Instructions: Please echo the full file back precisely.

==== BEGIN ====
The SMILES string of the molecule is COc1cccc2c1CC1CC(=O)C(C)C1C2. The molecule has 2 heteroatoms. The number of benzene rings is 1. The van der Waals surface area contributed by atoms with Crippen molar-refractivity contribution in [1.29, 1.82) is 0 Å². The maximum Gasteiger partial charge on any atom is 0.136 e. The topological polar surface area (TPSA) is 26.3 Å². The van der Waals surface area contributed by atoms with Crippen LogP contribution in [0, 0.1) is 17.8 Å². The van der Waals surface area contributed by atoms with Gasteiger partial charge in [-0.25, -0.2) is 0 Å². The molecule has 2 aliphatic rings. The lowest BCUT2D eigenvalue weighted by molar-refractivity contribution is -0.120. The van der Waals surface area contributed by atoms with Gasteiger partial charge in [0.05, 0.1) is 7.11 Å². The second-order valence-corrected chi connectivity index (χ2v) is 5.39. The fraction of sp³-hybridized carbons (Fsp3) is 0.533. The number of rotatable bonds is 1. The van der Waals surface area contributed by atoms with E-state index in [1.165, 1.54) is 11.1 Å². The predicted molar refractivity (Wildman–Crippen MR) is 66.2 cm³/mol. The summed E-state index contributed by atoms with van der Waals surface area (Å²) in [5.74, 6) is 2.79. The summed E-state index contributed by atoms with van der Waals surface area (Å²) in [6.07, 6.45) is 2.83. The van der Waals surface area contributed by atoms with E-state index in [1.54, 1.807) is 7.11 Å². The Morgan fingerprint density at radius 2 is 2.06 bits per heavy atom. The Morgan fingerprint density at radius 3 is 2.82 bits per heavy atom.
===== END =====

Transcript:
The SMILES string of the molecule is COc1cccc2c1CC1CC(=O)C(C)C1C2. The molecule has 2 heteroatoms. The number of benzene rings is 1. The van der Waals surface area contributed by atoms with Crippen molar-refractivity contribution in [1.29, 1.82) is 0 Å². The maximum Gasteiger partial charge on any atom is 0.136 e. The topological polar surface area (TPSA) is 26.3 Å². The van der Waals surface area contributed by atoms with Crippen LogP contribution in [0, 0.1) is 17.8 Å². The van der Waals surface area contributed by atoms with Gasteiger partial charge in [-0.25, -0.2) is 0 Å². The molecule has 2 aliphatic rings. The lowest BCUT2D eigenvalue weighted by molar-refractivity contribution is -0.120. The van der Waals surface area contributed by atoms with Gasteiger partial charge in [0.05, 0.1) is 7.11 Å². The second-order valence-corrected chi connectivity index (χ2v) is 5.39. The fraction of sp³-hybridized carbons (Fsp3) is 0.533. The number of rotatable bonds is 1. The van der Waals surface area contributed by atoms with E-state index in [1.165, 1.54) is 11.1 Å². The predicted molar refractivity (Wildman–Crippen MR) is 66.2 cm³/mol. The summed E-state index contributed by atoms with van der Waals surface area (Å²) in [5.74, 6) is 2.79. The summed E-state index contributed by atoms with van der Waals surface area (Å²) in [6.07, 6.45) is 2.83. The van der Waals surface area contributed by atoms with E-state index in [1.54, 1.807) is 7.11 Å². The Morgan fingerprint density at radius 2 is 2.06 bits per heavy atom. The Morgan fingerprint density at radius 3 is 2.82 bits per heavy atom.